Representation of memory in Ngugi wa Thiong’o’s dreams in a time of war and Wole Soyinka’s ake: the years of childhood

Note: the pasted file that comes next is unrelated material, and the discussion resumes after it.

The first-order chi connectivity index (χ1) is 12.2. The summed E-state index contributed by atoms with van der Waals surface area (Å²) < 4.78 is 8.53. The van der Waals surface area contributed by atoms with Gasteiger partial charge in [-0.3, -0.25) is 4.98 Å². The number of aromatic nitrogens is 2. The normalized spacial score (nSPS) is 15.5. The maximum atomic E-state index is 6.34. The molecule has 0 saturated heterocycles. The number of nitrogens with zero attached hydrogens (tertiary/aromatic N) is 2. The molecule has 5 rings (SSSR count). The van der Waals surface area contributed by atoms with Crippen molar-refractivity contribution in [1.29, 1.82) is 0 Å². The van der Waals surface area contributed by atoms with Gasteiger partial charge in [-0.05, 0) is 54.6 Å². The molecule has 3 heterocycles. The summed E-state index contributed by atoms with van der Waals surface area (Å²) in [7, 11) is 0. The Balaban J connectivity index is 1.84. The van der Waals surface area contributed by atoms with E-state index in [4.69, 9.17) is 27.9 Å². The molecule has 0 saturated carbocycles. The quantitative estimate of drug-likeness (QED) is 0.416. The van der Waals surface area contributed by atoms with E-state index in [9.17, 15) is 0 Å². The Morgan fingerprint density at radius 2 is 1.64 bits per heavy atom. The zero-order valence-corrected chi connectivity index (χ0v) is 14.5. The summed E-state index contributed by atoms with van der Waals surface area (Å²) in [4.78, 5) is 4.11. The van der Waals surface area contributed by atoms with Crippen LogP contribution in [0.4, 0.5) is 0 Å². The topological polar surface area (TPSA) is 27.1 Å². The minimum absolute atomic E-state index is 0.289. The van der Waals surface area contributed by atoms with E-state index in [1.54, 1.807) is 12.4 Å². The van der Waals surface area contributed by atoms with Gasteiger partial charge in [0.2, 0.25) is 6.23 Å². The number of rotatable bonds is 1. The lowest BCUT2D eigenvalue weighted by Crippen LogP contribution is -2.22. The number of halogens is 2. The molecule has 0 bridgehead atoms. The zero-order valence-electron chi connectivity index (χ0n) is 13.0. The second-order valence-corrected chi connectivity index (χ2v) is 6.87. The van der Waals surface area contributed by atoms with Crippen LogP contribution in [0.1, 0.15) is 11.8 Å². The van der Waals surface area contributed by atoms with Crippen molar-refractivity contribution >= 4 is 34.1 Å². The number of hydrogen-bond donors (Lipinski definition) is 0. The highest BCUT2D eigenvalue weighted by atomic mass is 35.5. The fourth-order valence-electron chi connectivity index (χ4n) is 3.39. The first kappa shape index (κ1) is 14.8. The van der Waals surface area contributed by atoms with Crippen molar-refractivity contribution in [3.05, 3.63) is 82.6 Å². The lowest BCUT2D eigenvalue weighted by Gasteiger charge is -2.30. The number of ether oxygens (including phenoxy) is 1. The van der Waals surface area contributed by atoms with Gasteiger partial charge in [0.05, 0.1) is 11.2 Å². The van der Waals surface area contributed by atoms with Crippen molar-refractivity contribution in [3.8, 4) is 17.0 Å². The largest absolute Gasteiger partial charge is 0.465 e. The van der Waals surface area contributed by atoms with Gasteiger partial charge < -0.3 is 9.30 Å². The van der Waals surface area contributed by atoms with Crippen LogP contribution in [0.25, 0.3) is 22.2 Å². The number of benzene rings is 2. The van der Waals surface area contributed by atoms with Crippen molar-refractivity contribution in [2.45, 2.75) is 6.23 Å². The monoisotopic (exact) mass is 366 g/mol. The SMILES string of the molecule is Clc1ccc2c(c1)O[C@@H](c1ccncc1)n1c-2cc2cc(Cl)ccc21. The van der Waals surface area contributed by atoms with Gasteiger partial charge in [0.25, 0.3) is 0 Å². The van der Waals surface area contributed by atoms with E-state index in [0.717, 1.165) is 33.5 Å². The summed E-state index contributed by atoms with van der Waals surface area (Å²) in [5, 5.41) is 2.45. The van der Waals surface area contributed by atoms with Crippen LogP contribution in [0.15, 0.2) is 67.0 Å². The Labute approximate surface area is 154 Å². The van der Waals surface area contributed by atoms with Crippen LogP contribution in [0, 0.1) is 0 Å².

This study examines how two writers, Wole Soyinka and Ngugi wa Thiong’o, present their childhood experiences while growing up in colonial Nigeria and Kenya respectively. This study set out to investigate how childhood memory shapes the consciousness of the two autobiographers in particular and their societies in general. The rationale for the study was to make a critical enquiry into the childhood memories of the two writers as children and as established writers. This study compares the way Soyinka and Ngugi represent memory as grown up writers from the point of view of privileged child in the case of Soyinka and a deprived child on the part of Ngugi. The two writers grew up at about the same historical time at a challenging period in the history of Africa in particular and the world at large. The study employed the use of post-colonial theory, formalism theory and the theory of autobiography as its critical approaches. The study found out that these writers become major protagonists in determining their own destiny in a colonial environment, the World War II and the struggle for independence. The study also shows that Soyinka and Ngugi’s perception of life was greatly influenced by the family, the politics of colonialism, school, sociological factors and other historical forces that were at play during their childhood. The two autobiographies originate from West Africa for Ake: The Years of Childhood and East Africa for Dreams in a Time of War and the study suggests that despite the geographical distance, the experiences of childhood for the two writers had some common denominators.